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It’s a twirler thing with Central Maine Twirling Corps

November 1, 2017
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The Main-E-Acts baton twirling team. The Main-E-Acts baton twirling team. (Photo courtesy of Andrea Fletcher)

BANGOR – From the outside, baton twirling looks effortless, but after holding a baton in my hand and trying to spin it gracefully through my fingers, I have discovered that twirling is like eating with chopsticks - it looks easy until you try it. 

The Central Maine Twirling Corps has been making the sport look unchallenging since 2009. Andrea Fletcher, coach and director of Central Maine Twirling Corp, has been twirling since she was seven years old and growing up in New Hampshire. Fletcher started twirling in Bangor after she was invited to assist East Coast Twirling Association Director Diane Higgins with the World of Twirl summer camp in Bangor in 2000. Four years later, Fletcher took a job in Bangor and she and Higgins began co-coaching. When Higgins retired in 2009, Fletcher became the coach and director. At that point, Fletcher founded Central Maine Twirling Corps.

Today, the Central Maine Twirling Corps includes the Main-E-Acts team, Main-E-ettes team, River City Twirlers and Capital City Twirlers. The program has approximately 30 members in its core. The twirlers come from all over central Maine; participants hail from Augusta, Bangor, Brewer, Bucksport, Hampden, Holden, South Paris and West Gardiner.

Baton twirling is not an undistinguished sport anymore – it has definitely evolved, this according to Megan Sawyer, assistant coach at the Central Maine Twirling Corps.

“Nowadays, it’s not what people picture when they think of baton twirling,” she said. “They think of old majors marching with boots and basic twirling.”

“It’s a sport that takes a little bit of everything,” added Central Maine Twirling Corps member Lindsay Pitts. “It takes eye coordination, balance, dance, gymnastics and strength. It’s really just everything combined.”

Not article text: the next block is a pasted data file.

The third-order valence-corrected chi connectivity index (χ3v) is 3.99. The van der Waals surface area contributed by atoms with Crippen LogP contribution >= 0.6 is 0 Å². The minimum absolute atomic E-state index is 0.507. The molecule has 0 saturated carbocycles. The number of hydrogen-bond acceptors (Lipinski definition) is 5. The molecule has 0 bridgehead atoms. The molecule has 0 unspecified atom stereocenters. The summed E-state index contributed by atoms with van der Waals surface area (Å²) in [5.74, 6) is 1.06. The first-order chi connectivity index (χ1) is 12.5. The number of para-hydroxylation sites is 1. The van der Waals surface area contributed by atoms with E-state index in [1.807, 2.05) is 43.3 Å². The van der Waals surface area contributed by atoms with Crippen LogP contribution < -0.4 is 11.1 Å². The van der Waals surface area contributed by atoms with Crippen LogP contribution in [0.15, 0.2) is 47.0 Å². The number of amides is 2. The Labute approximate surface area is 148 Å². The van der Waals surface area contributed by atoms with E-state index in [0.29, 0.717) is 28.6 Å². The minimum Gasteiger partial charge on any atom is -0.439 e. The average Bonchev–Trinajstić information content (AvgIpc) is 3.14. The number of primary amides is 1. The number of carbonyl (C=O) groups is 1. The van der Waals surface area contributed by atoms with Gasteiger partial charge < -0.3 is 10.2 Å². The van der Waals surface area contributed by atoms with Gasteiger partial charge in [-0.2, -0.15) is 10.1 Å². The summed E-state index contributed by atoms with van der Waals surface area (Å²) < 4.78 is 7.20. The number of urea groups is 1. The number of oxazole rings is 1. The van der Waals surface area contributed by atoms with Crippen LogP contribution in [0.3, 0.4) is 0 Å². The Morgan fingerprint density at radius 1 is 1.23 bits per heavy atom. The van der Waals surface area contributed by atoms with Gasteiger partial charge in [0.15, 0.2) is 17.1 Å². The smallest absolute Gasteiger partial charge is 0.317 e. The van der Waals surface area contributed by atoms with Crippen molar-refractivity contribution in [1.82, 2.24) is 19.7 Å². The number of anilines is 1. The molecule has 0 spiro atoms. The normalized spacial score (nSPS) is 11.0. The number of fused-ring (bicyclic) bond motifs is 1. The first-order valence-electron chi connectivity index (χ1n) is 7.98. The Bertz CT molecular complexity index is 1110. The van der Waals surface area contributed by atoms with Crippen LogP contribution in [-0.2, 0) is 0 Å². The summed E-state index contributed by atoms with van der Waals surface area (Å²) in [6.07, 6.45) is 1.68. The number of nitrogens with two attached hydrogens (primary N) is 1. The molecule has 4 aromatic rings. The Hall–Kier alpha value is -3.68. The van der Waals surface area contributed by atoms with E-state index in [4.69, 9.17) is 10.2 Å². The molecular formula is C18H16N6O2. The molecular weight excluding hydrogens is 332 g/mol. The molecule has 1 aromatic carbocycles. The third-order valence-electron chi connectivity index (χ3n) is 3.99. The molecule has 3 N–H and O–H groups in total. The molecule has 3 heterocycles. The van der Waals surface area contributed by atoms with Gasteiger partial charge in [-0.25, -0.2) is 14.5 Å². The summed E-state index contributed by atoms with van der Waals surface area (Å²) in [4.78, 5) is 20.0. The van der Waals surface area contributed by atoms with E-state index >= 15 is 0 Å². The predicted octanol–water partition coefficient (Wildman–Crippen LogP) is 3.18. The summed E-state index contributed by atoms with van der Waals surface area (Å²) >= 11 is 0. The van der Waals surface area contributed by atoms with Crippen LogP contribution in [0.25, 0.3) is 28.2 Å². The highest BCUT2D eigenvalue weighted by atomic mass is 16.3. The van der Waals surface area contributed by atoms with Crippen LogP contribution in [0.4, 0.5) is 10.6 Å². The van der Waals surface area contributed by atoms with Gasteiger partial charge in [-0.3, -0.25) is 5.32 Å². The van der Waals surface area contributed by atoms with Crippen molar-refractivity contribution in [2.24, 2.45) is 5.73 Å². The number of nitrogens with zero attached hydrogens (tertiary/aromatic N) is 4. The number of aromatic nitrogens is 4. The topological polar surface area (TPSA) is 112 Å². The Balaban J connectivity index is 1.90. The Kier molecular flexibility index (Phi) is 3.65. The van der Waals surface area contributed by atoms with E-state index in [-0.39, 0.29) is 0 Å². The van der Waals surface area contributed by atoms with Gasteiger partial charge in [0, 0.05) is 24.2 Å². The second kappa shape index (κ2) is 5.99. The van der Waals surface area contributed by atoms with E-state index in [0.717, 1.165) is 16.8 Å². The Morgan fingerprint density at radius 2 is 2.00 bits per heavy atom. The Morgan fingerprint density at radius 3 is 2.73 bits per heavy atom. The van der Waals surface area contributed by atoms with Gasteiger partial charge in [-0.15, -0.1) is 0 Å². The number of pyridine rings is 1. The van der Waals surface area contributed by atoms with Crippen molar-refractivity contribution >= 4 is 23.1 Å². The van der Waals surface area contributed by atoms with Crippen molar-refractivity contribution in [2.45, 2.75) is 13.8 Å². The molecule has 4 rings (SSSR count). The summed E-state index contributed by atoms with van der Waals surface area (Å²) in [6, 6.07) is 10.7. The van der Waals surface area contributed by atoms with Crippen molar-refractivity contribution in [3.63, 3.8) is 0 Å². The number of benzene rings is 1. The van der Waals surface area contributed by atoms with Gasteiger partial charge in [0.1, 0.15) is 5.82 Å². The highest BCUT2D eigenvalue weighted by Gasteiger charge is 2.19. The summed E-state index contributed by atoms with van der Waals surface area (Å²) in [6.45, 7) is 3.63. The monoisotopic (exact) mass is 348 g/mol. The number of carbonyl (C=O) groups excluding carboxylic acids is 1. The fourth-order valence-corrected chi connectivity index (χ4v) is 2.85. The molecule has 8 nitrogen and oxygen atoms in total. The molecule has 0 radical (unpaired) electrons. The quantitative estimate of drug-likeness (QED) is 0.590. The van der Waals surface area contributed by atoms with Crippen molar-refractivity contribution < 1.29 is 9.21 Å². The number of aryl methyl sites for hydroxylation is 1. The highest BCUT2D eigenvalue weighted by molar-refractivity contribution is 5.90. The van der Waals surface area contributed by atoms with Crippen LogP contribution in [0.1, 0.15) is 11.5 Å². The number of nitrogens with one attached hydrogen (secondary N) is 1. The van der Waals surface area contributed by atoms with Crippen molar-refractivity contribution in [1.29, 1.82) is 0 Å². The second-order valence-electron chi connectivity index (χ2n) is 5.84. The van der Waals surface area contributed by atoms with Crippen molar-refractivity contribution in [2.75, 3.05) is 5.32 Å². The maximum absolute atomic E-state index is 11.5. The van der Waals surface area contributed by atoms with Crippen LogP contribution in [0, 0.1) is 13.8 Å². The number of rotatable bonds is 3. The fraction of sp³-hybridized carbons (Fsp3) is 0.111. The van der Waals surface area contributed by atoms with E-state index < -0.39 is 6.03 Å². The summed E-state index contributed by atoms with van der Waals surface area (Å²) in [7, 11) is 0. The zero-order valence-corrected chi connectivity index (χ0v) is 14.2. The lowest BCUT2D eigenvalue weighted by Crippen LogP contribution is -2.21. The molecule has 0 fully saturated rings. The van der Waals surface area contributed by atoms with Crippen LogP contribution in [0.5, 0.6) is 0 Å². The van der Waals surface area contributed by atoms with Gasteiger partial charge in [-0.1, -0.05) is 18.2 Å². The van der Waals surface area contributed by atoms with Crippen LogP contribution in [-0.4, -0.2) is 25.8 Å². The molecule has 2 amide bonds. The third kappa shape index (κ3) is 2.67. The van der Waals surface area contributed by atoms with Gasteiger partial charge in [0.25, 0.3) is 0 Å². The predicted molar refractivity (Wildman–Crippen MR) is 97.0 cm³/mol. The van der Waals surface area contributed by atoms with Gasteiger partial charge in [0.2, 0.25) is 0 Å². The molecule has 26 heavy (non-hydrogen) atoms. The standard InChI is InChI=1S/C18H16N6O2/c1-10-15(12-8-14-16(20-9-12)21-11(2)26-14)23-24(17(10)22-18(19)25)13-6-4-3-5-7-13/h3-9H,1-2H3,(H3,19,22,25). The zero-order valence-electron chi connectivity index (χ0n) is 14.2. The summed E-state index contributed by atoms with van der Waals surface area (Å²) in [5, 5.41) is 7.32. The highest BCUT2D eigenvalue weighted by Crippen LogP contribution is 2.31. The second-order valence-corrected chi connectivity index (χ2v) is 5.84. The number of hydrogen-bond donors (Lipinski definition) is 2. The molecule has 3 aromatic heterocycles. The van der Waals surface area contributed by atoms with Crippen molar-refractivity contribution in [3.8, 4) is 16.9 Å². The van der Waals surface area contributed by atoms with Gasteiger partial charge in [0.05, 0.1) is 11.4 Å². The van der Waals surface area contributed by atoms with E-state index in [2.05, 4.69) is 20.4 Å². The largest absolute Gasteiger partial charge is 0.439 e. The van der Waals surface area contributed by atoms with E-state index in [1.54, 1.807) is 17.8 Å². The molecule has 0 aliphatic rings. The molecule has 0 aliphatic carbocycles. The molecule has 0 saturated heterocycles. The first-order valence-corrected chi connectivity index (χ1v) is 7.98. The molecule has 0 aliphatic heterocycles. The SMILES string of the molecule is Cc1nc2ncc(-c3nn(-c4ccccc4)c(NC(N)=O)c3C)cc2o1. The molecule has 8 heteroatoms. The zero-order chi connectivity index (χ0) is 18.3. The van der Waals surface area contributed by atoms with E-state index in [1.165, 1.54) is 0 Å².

The Main-E-Acts team shows the world that twirling is a combination of grace and power. That team is the group of twirlers from the Central Maine Twirling Corps that practices baton twirling at its highly evolved level. They serve as the travel component of the Central Maine Twirling Corps program. The team consists of 15 women, ages 10 to 18.

“Main-E-Acts are twirlers that show extreme dedication to the sport,” said Sawyer.

The Main-E-Acts team was created in 2004 as the travel component of the then-umbrella program World of Twirl. The original members were selected by Diane Higgins for their outstanding twirling and dancing abilities as well as their enthusiasm, dedication and passion for the sport of baton twirling - and these qualities are still sought in today’s team members.

The Main-E-Acts twirlers travel to regional and national competitions; they also twirl at local parades, fairs and celebrations. In 2009 and 2015, the Main-E-Acts performed in the National Cherry Blossom Festival Parade in Washington, DC, and in 2010 the group entertained in the 249th New York City St. Patrick’s Day Parade in New York City.

This year, the team will be performing in the 98th Philadelphia Thanksgiving Day Parade. When asked about the upcoming performance, Paige Blackwell, a Main-E-Acts twirler exclaimed, “It’s my first parade and we’ve been working on it for a while, so I’m really excited.”

So while I may look like a fumbling idiot with a baton in my hand, these girls make the sport seem fluid and natural. For more information or to register for baton twirling classes, go to

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